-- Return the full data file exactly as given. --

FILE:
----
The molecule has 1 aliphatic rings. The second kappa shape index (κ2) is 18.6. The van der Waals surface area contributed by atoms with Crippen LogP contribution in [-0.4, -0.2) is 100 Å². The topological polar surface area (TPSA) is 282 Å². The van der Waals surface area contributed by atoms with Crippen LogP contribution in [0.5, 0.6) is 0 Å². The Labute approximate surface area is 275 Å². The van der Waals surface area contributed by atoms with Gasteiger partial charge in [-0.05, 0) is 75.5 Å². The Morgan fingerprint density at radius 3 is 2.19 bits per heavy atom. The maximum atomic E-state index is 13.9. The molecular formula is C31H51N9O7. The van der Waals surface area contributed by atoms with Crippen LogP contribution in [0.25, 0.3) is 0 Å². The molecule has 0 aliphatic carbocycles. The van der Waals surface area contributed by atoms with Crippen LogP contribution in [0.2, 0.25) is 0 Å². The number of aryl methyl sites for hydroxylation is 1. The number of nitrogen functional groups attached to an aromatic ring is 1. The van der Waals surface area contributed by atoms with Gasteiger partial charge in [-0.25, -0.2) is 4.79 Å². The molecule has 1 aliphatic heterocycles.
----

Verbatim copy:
The molecule has 1 aliphatic rings. The second kappa shape index (κ2) is 18.6. The van der Waals surface area contributed by atoms with Crippen LogP contribution in [-0.4, -0.2) is 100 Å². The topological polar surface area (TPSA) is 282 Å². The van der Waals surface area contributed by atoms with Crippen LogP contribution in [0.5, 0.6) is 0 Å². The Labute approximate surface area is 275 Å². The van der Waals surface area contributed by atoms with Gasteiger partial charge in [-0.05, 0) is 75.5 Å². The Morgan fingerprint density at radius 3 is 2.19 bits per heavy atom. The maximum atomic E-state index is 13.9. The molecular formula is C31H51N9O7. The van der Waals surface area contributed by atoms with Crippen LogP contribution in [0.25, 0.3) is 0 Å². The molecule has 0 aliphatic carbocycles. The van der Waals surface area contributed by atoms with Crippen LogP contribution in [0.2, 0.25) is 0 Å². The number of aryl methyl sites for hydroxylation is 1. The number of nitrogen functional groups attached to an aromatic ring is 1. The van der Waals surface area contributed by atoms with Gasteiger partial charge in [-0.25, -0.2) is 4.79 Å². The molecule has 1 aliphatic heterocycles.